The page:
WVU’s Konate Making A Huge Mistake
Sagaba Konate is headed for a cliff and all we can do is sit back and wait for him to plunge into the abyss below.
A couple weeks ago, the Mountaineer junior forward submitted his name for the NBA Draft. Though he has options to return to college still available to him, most indications are the 6-foot-8, 250-pound native of Mali is not coming back to West Virginia but instead will try to play for pay somewhere next year.
It’s becoming more and more evident his next stop will not likely be the NBA, as he hopes.
Sixty-six draft-eligible players have recently been invited to the NBA Combine, which will be held May 16-17 in Chicago.
Konate is NOT among them.
Instead Sags will be one of 40 college participants in the NBA G League Elite Camp, which will take place May 12-14 at the Quest Multisport in Chicago. Based on their performance in the G League Camp, a few could be asked to remain and also work out in the Combine a couple days later.
Last year Konate earned a direct Combine invite and still didn’t impress enough to earn an evaluation that included a likely NBA Draft slot, thus he returned to WVU for his junior year.
But his 2018-19 season, and the improvement that would have made him worthy of a draft pick this time around, did not materialize. A lingering knee injury limited him to just eight games of action, none after Dec. 8.
Not only does his game remain a question, but now his health does as well. There’s no indication he’s done anything more than low-impact workouts in the last five months.
What has he been able to do to improve his draft stock in the past year?
I understand Konate has NBA hopes.
“Every kid who plays basketball growing up has a dream of playing in the NBA,” WVU head coach Bob Huggins said after Konate declared for the NBA Draft on April 22. “We wish Sags nothing but the best as he chases that dream.”
Dreams are wonderful, but eventually reality needs to take hold.
The reality is the chance of Konate being drafted this year are none, and the odds of him making an NBA roster for the 2019-20 season are slim.
The 30-team NBA will conduct two-round draft on June 30, and none of the publically available mock drafts list Konate among the 60 overall selections.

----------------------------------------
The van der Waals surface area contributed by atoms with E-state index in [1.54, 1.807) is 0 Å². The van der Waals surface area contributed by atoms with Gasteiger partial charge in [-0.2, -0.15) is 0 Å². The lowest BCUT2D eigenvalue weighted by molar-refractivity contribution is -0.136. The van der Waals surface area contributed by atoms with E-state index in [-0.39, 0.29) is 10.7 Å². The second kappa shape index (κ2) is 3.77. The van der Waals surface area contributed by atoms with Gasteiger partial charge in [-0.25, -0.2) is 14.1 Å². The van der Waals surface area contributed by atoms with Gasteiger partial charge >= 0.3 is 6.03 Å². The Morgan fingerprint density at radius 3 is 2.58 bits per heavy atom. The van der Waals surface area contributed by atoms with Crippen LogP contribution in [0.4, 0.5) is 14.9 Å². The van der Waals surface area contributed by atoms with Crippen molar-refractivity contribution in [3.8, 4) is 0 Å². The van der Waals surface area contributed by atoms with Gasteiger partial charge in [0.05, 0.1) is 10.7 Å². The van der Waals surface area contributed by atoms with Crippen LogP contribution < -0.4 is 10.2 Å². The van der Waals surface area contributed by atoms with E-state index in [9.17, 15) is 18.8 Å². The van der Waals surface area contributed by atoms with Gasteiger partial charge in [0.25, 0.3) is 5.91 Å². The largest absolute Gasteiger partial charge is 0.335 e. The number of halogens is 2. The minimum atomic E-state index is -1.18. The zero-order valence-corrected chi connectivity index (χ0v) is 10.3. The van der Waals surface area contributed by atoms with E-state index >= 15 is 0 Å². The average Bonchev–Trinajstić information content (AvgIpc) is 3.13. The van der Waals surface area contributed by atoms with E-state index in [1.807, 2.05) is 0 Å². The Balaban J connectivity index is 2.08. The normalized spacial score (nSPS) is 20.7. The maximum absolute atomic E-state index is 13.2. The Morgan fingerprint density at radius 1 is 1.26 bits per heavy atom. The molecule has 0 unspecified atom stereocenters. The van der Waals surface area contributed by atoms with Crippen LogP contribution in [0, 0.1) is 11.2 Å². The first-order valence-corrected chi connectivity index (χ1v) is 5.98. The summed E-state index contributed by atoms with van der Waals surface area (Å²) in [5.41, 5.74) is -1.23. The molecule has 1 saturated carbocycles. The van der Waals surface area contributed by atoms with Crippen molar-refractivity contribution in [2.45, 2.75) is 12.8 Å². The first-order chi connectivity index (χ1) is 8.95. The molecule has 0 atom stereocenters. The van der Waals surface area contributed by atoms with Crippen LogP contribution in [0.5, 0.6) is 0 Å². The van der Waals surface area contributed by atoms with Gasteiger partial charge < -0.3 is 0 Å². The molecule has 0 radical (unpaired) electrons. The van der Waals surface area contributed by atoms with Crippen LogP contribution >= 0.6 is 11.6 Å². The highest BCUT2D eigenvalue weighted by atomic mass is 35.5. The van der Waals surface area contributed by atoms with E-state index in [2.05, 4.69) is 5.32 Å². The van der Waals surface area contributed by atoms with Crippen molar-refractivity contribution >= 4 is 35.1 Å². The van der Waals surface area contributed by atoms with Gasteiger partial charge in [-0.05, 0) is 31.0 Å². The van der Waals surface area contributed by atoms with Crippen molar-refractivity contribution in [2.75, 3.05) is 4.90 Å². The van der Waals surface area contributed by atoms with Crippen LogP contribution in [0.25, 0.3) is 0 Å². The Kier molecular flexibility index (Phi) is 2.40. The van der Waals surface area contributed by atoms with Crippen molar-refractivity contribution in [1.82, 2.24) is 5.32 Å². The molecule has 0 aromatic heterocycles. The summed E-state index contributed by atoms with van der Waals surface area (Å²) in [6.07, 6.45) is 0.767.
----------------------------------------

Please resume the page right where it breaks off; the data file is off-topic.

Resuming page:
Admittedly each year undrafted players do see time in the NBA. This past season 27 rookies who went undrafted last June played in at least one NBA game. But a vast majority of those were on two-way contracts that had them spending much more time in the G League than with the NBA clubs. Only four undrafted rookies from last year – Jaylen Adams of the Atlanta Hawks, Gary Clark of the Houston Rockets, Allonzo Trier of the New York Knicks and Kenrick Williams of the New Orleans Pelicans – participated in more than 25 NBA games tin 2018-19.
Thus the odds for undrafted rookies are long, even for ones not coming directly off an injury-riddled collegiate season.
It would be wonderful if Sags could reach his NBA dream. He’s a charismatic, friendly individual and an incredibly energetic player. When he was healthy as a sophomore during the 2017-18 season, he was the best inside defender the Mountaineers have had in at least 50+ years, and his offensive skills were starting to develop. Even though he played in only eight games this past season, he wound up WVU’s leader in scoring average at 13.6 points per game. Konate was criticized for stepping out and shooting too many three-pointers early this year when he was able to participate in games. But the fact of the matter was his percentage from beyond the arch (39.1 percent, as he made 9-of-23) was easily the best among all Mountaineers for the entire season (Beetle Bolden at 34.9 percent from three was second, followed by Jordan McCabe at 33.8 percent and Lamont West at 33.0 percent).
So if healthy and with additional time to develop, Konate very well could become a legitimate NBA draft choice. But he’s not been healthy, and because of that, he hasn’t been able to develop.
Thus he won’t be drafted this year, though he seems intent on trying to force his way into the professional ranks before he’s ready.
It’s simply a bad choice.
At best, he’ll likely end up playing in the G League, making in the neighborhood of $35,000 for a year. Or he can go overseas and make more money, but certainly not anything close the NBA’s rookie minimum, which is over $830,000 a year.
Or at worst, his knee doesn’t allow him to play anywhere next year, and he’s left trying to rehab his injury with little money and no team to work with.
I won’t pretend to know the needs of Konate and his family, some of whom live in the U.S. but others of whom remain in his west African hometown of Bamako. That very well may be influencing his decision.
Otherwise, this seems like a very poor financial gamble.
Certainly there is no guarantee that if Konate returned to college for another season that his NBA Draft stock would be higher in 2020, but the odds seem to point that way.
Sags doesn’t seem interested in giving the amateur game any more time, though.
Unfortunately it feels like that’s a big mistake.